This is a topic that’s come up several times in the blogosphere, and I’ve written about it many times before – in particular, when I was taking a class on environmental ethics a couple of years ago. I’m not going to hunt down those links, but you can find them by searching this blog and my old blog if you’re interested. The most recent contributions come from Levi Bryant and Michael at Synthetic_Zero. I find their cases compelling, and only want to add a little more to what they have to say.
Before I get into the ethics issue, there is a conceptual question that both Levi and Michael raise – the question of “Nature.” Michael poses the issue perfectly:
As Levi outlines, Tim Morton has done great work to deconstruct the concept of nature in its traditional and romantic guise. If we abandon the notion of Nature, as Morton suggests, we terminate the operating binary preventing us from further ecological revelation and thus open the conceptual field to begin to think about exactly how we are embedded and forever inside of the mesh of ecological beings and relations collaborating in the shell game of appearance and relation.
However, both Michael and Levi are reluctant to give up the concept of Nature, preferring instead to reconfigure the concept in order to allow for new possible connotations and associations to emerge. With this sense, both Levi and Michael talk about humans and human practices as being within nature. This is certainly not a new conceptualization – philosophers and activists from the earliest days of environmental awareness have promoted such a view. However, it concerns me. I know it’s not what Levi or Michael intend, but the conception of Nature as a container, in my opinion, conveys the wrong message. Containers delimit and define boundaries. They serve as a ground for the things that occupy them. My fear – perhaps unjustified – is that defining Nature as the new container for everything (as opposed to the dualistic containers of Nature/Culture) – no matter how open and undefined that container is depicted – will lead to an interest in defining the boundaries of the container. Nature becomes the new standard by which we measure everything. Again, this is not what Michael and Levi intend, but without a great deal of conceptual work to reconfigure the notion of Nature (as well as the idea of a container), there is a very real risk of misinterpretation in talking about Nature as a container. I prefer, instead, to think of existence as a continuous process of composition where beings come together in complex ways to build relations, form new beings, and construct new ways of existing. In this conception (and I believe that Michael and Levi share it), there are no containers, no boundaries, and no grounds except those which are constructed – always historical, always contingent, and never totalizing. In that sense, I don’t know what to do with the concept of Nature. I am also hesitant to abandon it if only because every concept has its potentials and, in certain frameworks, could prove useful or beneficial – for much the same reason, I am reluctant to abandon the concept of culture despite all of its attendant problems. Perhaps we could talk of Nature as process rather than object (container). I put that aside for now, because it’s not the question this post is meant to address and is, I think, peripheral to the question of ecological ethics. So, with that, let’s move on.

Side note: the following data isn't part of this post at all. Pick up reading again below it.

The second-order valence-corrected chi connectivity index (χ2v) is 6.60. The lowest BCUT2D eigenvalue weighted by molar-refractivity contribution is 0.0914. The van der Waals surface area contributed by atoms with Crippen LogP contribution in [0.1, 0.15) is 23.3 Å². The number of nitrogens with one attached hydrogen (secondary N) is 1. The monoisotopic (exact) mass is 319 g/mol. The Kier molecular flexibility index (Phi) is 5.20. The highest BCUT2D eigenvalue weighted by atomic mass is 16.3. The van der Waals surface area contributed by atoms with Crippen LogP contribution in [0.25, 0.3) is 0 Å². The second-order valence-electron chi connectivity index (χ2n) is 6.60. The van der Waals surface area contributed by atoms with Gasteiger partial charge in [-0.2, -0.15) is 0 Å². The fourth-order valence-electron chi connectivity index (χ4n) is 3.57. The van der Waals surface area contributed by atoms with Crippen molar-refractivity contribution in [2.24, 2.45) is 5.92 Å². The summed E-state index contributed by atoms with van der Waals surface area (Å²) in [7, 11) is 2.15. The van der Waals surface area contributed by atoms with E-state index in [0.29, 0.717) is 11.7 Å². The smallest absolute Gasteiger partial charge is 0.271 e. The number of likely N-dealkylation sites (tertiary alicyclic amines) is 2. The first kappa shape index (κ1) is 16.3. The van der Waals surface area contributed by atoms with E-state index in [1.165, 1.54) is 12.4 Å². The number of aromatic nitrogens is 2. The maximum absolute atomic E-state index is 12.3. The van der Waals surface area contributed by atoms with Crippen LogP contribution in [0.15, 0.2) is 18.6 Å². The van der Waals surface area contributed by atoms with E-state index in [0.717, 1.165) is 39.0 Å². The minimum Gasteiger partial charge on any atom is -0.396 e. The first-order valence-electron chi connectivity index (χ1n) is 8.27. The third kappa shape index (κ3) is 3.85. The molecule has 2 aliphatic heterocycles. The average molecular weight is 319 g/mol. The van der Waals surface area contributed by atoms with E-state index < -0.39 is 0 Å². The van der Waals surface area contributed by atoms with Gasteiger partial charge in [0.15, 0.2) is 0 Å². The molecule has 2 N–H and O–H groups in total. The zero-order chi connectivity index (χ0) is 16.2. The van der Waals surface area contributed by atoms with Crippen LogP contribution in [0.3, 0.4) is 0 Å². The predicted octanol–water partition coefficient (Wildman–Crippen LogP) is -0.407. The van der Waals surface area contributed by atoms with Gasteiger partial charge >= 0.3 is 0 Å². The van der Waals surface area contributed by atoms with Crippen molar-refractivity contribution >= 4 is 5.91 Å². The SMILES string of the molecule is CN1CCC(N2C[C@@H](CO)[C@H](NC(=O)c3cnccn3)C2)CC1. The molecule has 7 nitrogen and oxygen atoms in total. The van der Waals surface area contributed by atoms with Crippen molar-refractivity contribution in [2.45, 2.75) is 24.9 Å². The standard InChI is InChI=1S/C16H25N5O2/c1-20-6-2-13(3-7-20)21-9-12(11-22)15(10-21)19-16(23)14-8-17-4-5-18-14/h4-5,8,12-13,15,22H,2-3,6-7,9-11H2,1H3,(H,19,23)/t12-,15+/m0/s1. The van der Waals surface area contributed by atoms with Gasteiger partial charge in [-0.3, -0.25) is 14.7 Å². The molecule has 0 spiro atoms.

The question is, what is an ecological ethics for the anthropocene? First of all, why an ecological ethics and not some other kind of ethics (deontological, virtue, utilitarian, etc.)? The answer is that these forms of ethics are not equipped to deal with the complexities of life in a world where human existence has become so imbricated with the existences of non-human others. Prior ethical formulations depend upon some kind of ontological grounding, and such groundings, in our world, do not exist. So how do we think of ethics without a ground? How does an ecological ethics differ from those prior ethical formulations?